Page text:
When thirsty, leaves will curl and drop. Also, your plant will have dry soil, slow growth, and leaves may wilt. That is not all. Leaves will start falling your plant may die if you don’t fix the issue.
This plant is a slow grower. So, it doesn’t need a lot of plant food. But if you want a healthy plant with lush leaves, plant food will be necessary. A deficiency of some nutrients may cause slow growth and yellowing of leaves.
What kind of fertilizers should you Monstera obliqua, and how often? If this is your concern, we have an answer for you.
Fertilize your Monstera obliqua in spring and summer with balanced, all-purpose indoor plant food. A 20-20-20 or 10-10-10 will be perfect. However, any good brand for indoor or potted plants will do. Even a slow-release formula is ok.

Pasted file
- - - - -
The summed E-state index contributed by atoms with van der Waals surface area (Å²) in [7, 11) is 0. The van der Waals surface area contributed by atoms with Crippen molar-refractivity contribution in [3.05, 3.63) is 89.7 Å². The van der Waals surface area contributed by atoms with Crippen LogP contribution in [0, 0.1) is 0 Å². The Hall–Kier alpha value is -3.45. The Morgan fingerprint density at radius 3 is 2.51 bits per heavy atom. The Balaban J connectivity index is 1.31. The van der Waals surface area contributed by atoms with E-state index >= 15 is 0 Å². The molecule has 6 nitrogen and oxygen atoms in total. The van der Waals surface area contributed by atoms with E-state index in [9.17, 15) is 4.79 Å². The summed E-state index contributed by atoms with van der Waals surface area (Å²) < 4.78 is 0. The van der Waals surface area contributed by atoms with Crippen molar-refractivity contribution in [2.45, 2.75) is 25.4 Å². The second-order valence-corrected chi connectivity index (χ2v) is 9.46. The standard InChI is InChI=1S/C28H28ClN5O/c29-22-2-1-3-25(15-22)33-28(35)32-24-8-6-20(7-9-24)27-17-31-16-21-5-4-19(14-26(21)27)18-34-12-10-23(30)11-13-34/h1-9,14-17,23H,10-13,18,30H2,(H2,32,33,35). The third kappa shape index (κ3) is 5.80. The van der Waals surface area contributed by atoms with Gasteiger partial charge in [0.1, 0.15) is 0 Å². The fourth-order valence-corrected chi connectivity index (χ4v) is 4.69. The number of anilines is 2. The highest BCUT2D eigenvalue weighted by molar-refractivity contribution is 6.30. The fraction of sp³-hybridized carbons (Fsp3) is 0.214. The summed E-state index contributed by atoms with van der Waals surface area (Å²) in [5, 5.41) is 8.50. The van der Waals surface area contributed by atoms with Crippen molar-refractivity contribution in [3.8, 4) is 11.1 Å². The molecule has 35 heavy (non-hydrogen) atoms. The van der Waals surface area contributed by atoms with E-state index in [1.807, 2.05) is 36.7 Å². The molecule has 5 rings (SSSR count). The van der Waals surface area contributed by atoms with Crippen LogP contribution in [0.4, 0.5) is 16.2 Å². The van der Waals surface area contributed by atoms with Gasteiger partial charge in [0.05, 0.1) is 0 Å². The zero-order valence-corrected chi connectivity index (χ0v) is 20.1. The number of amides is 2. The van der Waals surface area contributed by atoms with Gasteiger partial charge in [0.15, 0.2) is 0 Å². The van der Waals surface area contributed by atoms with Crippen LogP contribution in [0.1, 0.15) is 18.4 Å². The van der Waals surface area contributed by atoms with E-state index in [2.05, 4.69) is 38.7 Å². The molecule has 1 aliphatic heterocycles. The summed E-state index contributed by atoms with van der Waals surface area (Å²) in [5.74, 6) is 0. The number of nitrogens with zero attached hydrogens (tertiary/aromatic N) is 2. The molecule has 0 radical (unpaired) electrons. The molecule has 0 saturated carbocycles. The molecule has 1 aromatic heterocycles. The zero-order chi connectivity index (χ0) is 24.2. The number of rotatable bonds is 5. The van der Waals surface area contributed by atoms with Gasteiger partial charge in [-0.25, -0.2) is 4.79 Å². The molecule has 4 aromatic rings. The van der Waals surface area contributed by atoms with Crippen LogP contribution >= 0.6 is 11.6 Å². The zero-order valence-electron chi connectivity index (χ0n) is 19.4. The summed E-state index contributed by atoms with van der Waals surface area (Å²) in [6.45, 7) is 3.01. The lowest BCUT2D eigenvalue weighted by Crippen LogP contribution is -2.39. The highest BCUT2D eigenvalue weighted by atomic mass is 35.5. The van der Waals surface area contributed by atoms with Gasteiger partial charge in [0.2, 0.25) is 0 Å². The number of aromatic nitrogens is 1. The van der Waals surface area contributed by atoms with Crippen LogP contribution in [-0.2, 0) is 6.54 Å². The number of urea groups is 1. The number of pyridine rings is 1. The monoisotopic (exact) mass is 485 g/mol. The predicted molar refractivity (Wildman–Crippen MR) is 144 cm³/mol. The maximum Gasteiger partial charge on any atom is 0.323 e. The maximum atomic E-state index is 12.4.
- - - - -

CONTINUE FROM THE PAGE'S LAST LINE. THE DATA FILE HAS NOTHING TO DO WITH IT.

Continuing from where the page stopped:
In winter and fall, hold back the plant food. It may lead to a buildup in the soil and burn your plants.
Miracle-Gro Indoor Plant Food (Liquid) NPK 1-1-1, Bonide 10-10-10, and the organic brand Espoma 2-2-2. They are all excellent. Just follow instructions and start with half the recommended strength.
On the other hand, Miracle-Gro Indoor Plant Food Spikes is one of the best for those who prefer a slow-release formula. It has an NPK of 6-12-6 and additional essential nutrients like boron, magnesium, manganese, copper, sulfur, and iron.
8. Pruning and grooming
These plants grow very slowly. So, they don’t need much pruning except for the occasional removal of dying, diseased, damaged, or dying leaves. Use sterilized pruning scissors.